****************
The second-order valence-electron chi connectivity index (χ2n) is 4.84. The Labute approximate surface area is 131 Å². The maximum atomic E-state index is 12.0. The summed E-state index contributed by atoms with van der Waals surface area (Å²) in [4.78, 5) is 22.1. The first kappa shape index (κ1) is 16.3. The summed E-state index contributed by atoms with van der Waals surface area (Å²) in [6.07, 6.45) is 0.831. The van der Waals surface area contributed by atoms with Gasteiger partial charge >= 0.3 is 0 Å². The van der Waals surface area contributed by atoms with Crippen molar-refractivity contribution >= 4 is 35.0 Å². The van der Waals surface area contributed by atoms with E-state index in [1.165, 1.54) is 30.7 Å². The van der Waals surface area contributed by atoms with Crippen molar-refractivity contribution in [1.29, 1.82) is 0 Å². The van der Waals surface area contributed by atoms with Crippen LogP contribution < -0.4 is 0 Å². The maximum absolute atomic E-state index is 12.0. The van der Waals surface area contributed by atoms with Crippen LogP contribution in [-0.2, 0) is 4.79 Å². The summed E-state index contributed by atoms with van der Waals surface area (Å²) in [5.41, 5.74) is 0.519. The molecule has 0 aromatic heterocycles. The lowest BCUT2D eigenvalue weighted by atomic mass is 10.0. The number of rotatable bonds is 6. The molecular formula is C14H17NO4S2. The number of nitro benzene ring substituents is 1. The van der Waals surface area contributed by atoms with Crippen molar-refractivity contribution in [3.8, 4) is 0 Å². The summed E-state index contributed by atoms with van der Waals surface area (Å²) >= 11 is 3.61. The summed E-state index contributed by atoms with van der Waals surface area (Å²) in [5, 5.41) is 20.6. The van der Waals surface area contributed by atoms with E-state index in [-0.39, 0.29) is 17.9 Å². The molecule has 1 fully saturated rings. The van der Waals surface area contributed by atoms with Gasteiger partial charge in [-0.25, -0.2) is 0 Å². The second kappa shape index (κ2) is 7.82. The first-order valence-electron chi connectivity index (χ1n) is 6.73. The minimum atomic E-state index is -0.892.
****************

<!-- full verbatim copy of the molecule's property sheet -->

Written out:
The second-order valence-electron chi connectivity index (χ2n) is 4.84. The Labute approximate surface area is 131 Å². The maximum atomic E-state index is 12.0. The summed E-state index contributed by atoms with van der Waals surface area (Å²) in [4.78, 5) is 22.1. The first kappa shape index (κ1) is 16.3. The summed E-state index contributed by atoms with van der Waals surface area (Å²) in [6.07, 6.45) is 0.831. The van der Waals surface area contributed by atoms with Gasteiger partial charge >= 0.3 is 0 Å². The van der Waals surface area contributed by atoms with Crippen molar-refractivity contribution >= 4 is 35.0 Å². The van der Waals surface area contributed by atoms with E-state index in [1.165, 1.54) is 30.7 Å². The van der Waals surface area contributed by atoms with Crippen molar-refractivity contribution in [1.29, 1.82) is 0 Å². The van der Waals surface area contributed by atoms with Crippen LogP contribution < -0.4 is 0 Å². The maximum absolute atomic E-state index is 12.0. The van der Waals surface area contributed by atoms with Crippen LogP contribution in [-0.2, 0) is 4.79 Å². The summed E-state index contributed by atoms with van der Waals surface area (Å²) in [5.41, 5.74) is 0.519. The molecule has 0 aromatic heterocycles. The lowest BCUT2D eigenvalue weighted by atomic mass is 10.0. The number of rotatable bonds is 6. The molecular formula is C14H17NO4S2. The number of nitro benzene ring substituents is 1. The van der Waals surface area contributed by atoms with Crippen molar-refractivity contribution in [3.8, 4) is 0 Å². The summed E-state index contributed by atoms with van der Waals surface area (Å²) >= 11 is 3.61. The summed E-state index contributed by atoms with van der Waals surface area (Å²) in [5, 5.41) is 20.6. The van der Waals surface area contributed by atoms with E-state index in [-0.39, 0.29) is 17.9 Å². The molecule has 1 fully saturated rings. The van der Waals surface area contributed by atoms with Gasteiger partial charge in [-0.25, -0.2) is 0 Å². The second kappa shape index (κ2) is 7.82. The first-order valence-electron chi connectivity index (χ1n) is 6.73. The minimum atomic E-state index is -0.892.